A number of Irish citizens and their dependents have been granted permission to leave the Gaza Strip for Egypt.
Irish Prime Minister Leo Varadkar said arrangements were in place for the country's embassy staff in Cairo to provide them with consular assistance, including travel back to Ireland.
Speaking in the Dail, Mr Varadkar said: “We expect additional Irish citizens and dependents in Gaza to be on the list in the coming days and we are working tirelessly to ensure that all who wish to do so are allowed to leave as soon as possible.”
Around 35 to 40 Irish passports were in the enclave during the escalation of hostilities.
The Taoiseach was responding to a call by Sinn Féin president Mary Lou McDonald to refer Israel to the International Criminal Court (ICC).
During Leaders' Questions, Ms McDonald said a civilian refugee population in Gaza was being “slaughtered en masse by one of the most savage military forces on Earth”.
He said: “A child is killed every 10 minutes in front of the world. Gaza – a graveyard for innocent children. Israel's bombardment has destroyed Gaza's health infrastructure.
“Hospitals are running out of the fuel and electricity they need to power vital equipment – maternity, cancer care, all care is being decimated as the wounded and dying in hospitals try to keep up with gunfire, tank fire and airstrikes.”
He added: “The Irish government should refer Israel to the International Criminal Court. Israel must be held accountable. There must be immediate ceasefires, that is the only thing that will transform this horrible situation.”
Mr Varadkar said he agreed with the call for a ceasefire but said it would be important for “all sides” to observe a ceasefire.
He said the proposal to refer Israel to the ICC was “flawed” as an inquiry, which would include events from the October 7 Hamas attack, has been ongoing since 2021 and dates back to 2014.
Mr Varadkar said: “Referring Israel to the International Criminal Court at this stage, where the investigation is already underway, would be like reporting an alleged crime to the gardai (Irish police) after an investigation for many years.
“It would simply have no practical effect or practical value. Also, your proposal is wrong because your proposal is to refer Israel to the International Criminal Court and not the situation in the region and this allows Hamas and Islamic Jihad to get away with it.
“Maybe that's your intention, maybe an omission – but it's not the right approach.”
Mr Varadkar's comments were met with loud objections in the chamber of parliament.
The Taoiseach said Ireland would instead give another three million euros to the ICC.
He added: “For too long, European countries and the European Union have been willing to help the Palestinians and deal with the Israelis without pressuring either side to do what is needed.
“When this phase of the conflict is over we need a more active approach from the European Union pushing for a two-state solution, telling the Palestinians that we are not going to continue to give you aid if you do not respect democracy and human rights and the suppression of terrorism and telling the Israelis that we are not willing to continue to trade with you the way we do if you are not willing to be serious about a two-state solution and allow the Palestinians the right to the state they need and deserve.”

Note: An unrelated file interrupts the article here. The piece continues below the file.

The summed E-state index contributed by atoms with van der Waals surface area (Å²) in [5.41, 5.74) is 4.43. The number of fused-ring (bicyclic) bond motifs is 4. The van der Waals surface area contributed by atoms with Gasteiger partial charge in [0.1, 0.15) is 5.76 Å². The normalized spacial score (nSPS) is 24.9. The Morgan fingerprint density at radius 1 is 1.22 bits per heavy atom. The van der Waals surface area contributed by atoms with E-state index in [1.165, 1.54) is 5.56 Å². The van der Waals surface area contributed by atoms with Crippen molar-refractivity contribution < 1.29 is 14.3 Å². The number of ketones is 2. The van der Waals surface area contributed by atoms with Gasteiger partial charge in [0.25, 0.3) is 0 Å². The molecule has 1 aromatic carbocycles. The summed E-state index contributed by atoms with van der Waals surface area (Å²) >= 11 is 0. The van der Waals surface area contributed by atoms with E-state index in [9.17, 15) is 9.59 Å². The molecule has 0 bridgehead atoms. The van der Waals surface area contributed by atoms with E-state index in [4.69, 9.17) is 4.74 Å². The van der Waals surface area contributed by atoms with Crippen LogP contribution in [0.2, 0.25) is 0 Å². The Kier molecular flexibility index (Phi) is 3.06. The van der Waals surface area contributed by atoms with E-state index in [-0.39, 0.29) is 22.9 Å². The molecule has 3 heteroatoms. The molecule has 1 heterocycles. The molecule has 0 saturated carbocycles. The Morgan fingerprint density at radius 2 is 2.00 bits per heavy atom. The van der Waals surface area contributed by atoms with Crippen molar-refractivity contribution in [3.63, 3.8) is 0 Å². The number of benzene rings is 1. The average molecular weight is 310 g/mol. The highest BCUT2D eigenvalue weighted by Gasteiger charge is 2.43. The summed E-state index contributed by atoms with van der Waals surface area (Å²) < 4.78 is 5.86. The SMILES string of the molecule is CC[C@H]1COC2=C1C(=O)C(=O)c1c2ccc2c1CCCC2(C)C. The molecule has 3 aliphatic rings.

Ms McDonald said Mr Varadkar had been “disingenuous” on the ICC issue.
He said: “Israel is not interested in international law. Why; Because Israel is never, ever held accountable.”
He said there had “correctly” been multiple complaints to the ICC following Russia's invasion of Ukraine.
He said: “Why is Israel different? Why can't the international community state the truth that the world saw in their eyes as the Palestinians are being slaughtered? Why can't Israel be held accountable?'
Mr Varadkar replied: “It is not the same as Ukraine and there is already an investigation into possible war crimes.”
Meanwhile, Deputy Prime Minister Micheal Martin is in Egypt ahead of planned trips to Israel and the Occupied Territories.
“I am very pleased that a number of our Irish citizens are on the list today, Wednesday, to go through the Rafah crossing,” he told RTE.
He said the government would work to get the remaining Irish citizens through the crossing, but said it was a “fluid situation”.
“I can't give you exact numbers, but it's good news that a number of Irish citizens are on that list,” he said.
Mr Martin's visit is also focused on trying to secure the release of Israeli-Irish girl Emily Hand, eight, who is feared to be held hostage by Hamas in Gaza.
He is expected to hold talks with his Egyptian counterpart on the issue during his visit to Cairo.
“I am very focused on this particular issue. As an Irish citizen of eight years, I believe it is imperative that they be released, and indeed all hostages, and especially children who have been abducted,” said Mr Martin.
Emily's Dublin-born father Tom and her half-sister Natali were in Ireland this week along with relatives of other hostages to raise awareness of the situation and call for Irish support to secure their release.
They met Mr Martin in Dublin and also met Taoiseach Leo Varadkar and Irish President Michael D Higgins.